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image caption The rock-hewn churches of Lalibela are a Unesco world heritage site
Rebels from Ethiopia’s northern Tigray region have taken control of the town of Lalibela, a Unesco world heritage site in neighbouring Amhara region.
Lalibela, home to 13th Century churches hewn from rock, is a holy site for millions of Orthodox Christians.
Residents have been fleeing the rebel advance, local officials told the BBC.
Thousands have been killed since war broke out last November. Fighting is now spreading into Amhara and Afar, another region bordering Tigray.
Millions of people have also been displaced.
Both the Tigray rebel forces and the Ethiopian army and its allies have been accused of committing human rights abuses and war crimes.
The deputy mayor of Lalibela, Mandefro Tadesse, told the BBC that the town was under the control of the Tigray rebels.
He said there had not been any shooting, but residents were fleeing from the town and he was concerned about the safety of the historic churches.
Four facts about the Lalibela churches
- There are 11 medieval monolithic cave churches in Lalibela carved out of rock that date from the 12th and 13th Centuries. They were built as a substitute for pilgrimages to the Holy Land, which was unreachable at the time
- The churches were designated a Unesco world heritage site in 1978
- They are tended to by priests of the Ethiopian Orthodox Tewahedo Church
“This is the world’s heritage, and we must cooperate to guarantee that this treasure is preserved,” Mr Mandefro said.
The US State Department called on Tigrayan forces to respect the cultural heritage of Lalibela, as Washington becomes increasingly concerned over the the conflict.
The spreading fighting follows significant territorial gains made by the rebel Tigray People’s Liberation Front (TPLF) in June, including capturing the Tigray regional capital Mekelle after Ethiopian troops withdrew and the government declared a unilateral ceasefire.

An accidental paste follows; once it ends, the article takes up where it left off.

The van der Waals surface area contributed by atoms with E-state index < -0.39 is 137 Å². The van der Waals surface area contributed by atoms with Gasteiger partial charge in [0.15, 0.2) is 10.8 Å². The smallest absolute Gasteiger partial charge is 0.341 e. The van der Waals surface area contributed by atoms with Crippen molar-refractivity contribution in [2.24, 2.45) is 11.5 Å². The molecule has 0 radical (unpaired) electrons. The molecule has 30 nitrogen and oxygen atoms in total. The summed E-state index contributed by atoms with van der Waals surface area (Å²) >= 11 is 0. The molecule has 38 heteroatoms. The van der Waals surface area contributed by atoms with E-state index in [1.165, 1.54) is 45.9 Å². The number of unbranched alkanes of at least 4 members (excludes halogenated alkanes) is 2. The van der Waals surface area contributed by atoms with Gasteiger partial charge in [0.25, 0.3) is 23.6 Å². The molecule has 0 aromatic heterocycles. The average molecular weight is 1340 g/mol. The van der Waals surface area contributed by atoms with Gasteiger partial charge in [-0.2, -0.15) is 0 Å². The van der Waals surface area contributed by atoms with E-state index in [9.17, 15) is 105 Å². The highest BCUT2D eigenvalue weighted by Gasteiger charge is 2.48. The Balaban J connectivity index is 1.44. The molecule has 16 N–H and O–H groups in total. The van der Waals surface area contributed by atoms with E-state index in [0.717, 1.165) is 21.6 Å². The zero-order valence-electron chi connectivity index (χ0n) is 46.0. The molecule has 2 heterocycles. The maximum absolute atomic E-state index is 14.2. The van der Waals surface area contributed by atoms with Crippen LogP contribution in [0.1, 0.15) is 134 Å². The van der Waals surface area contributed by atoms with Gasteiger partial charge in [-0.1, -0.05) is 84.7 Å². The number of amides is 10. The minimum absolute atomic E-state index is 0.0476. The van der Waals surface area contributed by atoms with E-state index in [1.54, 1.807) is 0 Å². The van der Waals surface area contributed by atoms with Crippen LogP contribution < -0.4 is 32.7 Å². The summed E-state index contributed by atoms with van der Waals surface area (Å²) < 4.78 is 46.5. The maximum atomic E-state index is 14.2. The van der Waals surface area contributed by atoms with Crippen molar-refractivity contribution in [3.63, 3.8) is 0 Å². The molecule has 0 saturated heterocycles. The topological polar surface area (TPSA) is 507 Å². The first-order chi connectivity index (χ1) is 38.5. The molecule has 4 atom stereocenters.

The TPLF was the regional government of Tigray until it was ousted by federal forces last November.
It has been designated a terrorist organisation by the Ethiopian government.
However, the rebels say they are the legitimate regional government of Tigray.
Earlier this week a rebel general told the BBC that the group aimed to force the federal government to lift a blockade in the region and agree to a political solution to the crisis.
The government denies there is a blockade and has ruled out talks.
However the TPLF’s push into Amhara and Afar has drawn international criticism, and both the UN and the US this week called for all parties to stop fighting.
The Ethiopian government says more than 300,000 people have been displaced in Amhara and Afar.
Separately the UN said 175 lorries carrying humanitarian aid had arrived in Tigray.
But the head of the UN’s World Food Programme (WFP) warned that more than 100 lorries were needed every day to reach the millions who were in need.
Aid workers have struggled to get access to much of Tigray due to insecurity and bureaucratic hurdles.